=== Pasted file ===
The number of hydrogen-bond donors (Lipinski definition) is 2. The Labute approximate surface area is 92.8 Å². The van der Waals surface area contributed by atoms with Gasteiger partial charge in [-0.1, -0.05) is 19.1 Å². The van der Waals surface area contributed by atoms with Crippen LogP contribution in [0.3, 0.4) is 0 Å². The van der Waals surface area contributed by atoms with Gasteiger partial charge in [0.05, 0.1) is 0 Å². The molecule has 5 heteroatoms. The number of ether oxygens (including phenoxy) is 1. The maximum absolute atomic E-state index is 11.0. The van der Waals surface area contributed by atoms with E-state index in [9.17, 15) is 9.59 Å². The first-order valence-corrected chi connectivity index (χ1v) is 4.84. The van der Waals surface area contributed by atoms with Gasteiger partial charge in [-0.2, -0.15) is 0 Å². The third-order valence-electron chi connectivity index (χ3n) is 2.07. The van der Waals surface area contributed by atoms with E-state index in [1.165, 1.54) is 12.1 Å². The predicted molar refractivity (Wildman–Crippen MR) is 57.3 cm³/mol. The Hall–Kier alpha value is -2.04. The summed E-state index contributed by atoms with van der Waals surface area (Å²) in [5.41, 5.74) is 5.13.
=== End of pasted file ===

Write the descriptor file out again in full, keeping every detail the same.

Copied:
The number of hydrogen-bond donors (Lipinski definition) is 2. The Labute approximate surface area is 92.8 Å². The van der Waals surface area contributed by atoms with Gasteiger partial charge in [-0.1, -0.05) is 19.1 Å². The van der Waals surface area contributed by atoms with Crippen LogP contribution in [0.3, 0.4) is 0 Å². The van der Waals surface area contributed by atoms with Gasteiger partial charge in [0.05, 0.1) is 0 Å². The molecule has 5 heteroatoms. The number of ether oxygens (including phenoxy) is 1. The maximum absolute atomic E-state index is 11.0. The van der Waals surface area contributed by atoms with E-state index in [9.17, 15) is 9.59 Å². The first-order valence-corrected chi connectivity index (χ1v) is 4.84. The van der Waals surface area contributed by atoms with Gasteiger partial charge in [-0.2, -0.15) is 0 Å². The third-order valence-electron chi connectivity index (χ3n) is 2.07. The van der Waals surface area contributed by atoms with E-state index in [1.165, 1.54) is 12.1 Å². The predicted molar refractivity (Wildman–Crippen MR) is 57.3 cm³/mol. The Hall–Kier alpha value is -2.04. The summed E-state index contributed by atoms with van der Waals surface area (Å²) in [5.41, 5.74) is 5.13.